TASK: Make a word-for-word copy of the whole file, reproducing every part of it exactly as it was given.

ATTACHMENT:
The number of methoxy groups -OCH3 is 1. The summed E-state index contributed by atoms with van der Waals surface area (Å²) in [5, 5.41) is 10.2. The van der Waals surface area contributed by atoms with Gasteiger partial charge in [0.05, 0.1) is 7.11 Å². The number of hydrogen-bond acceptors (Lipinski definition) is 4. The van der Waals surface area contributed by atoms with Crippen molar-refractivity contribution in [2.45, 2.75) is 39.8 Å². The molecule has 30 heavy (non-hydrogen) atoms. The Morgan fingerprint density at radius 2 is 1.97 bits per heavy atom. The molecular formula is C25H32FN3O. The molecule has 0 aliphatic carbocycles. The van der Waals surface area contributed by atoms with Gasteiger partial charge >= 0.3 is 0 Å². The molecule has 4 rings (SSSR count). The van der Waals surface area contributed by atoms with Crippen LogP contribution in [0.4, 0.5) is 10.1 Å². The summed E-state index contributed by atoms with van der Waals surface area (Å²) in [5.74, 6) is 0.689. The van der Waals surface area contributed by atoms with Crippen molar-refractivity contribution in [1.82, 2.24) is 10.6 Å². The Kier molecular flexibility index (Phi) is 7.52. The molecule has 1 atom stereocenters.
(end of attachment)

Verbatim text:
The number of methoxy groups -OCH3 is 1. The summed E-state index contributed by atoms with van der Waals surface area (Å²) in [5, 5.41) is 10.2. The van der Waals surface area contributed by atoms with Gasteiger partial charge in [0.05, 0.1) is 7.11 Å². The number of hydrogen-bond acceptors (Lipinski definition) is 4. The van der Waals surface area contributed by atoms with Crippen molar-refractivity contribution in [2.45, 2.75) is 39.8 Å². The molecule has 30 heavy (non-hydrogen) atoms. The Morgan fingerprint density at radius 2 is 1.97 bits per heavy atom. The molecular formula is C25H32FN3O. The molecule has 0 aliphatic carbocycles. The van der Waals surface area contributed by atoms with Gasteiger partial charge >= 0.3 is 0 Å². The molecule has 4 rings (SSSR count). The van der Waals surface area contributed by atoms with Crippen LogP contribution in [0.4, 0.5) is 10.1 Å². The summed E-state index contributed by atoms with van der Waals surface area (Å²) in [5.74, 6) is 0.689. The van der Waals surface area contributed by atoms with Crippen molar-refractivity contribution in [1.82, 2.24) is 10.6 Å². The Kier molecular flexibility index (Phi) is 7.52. The molecule has 1 atom stereocenters.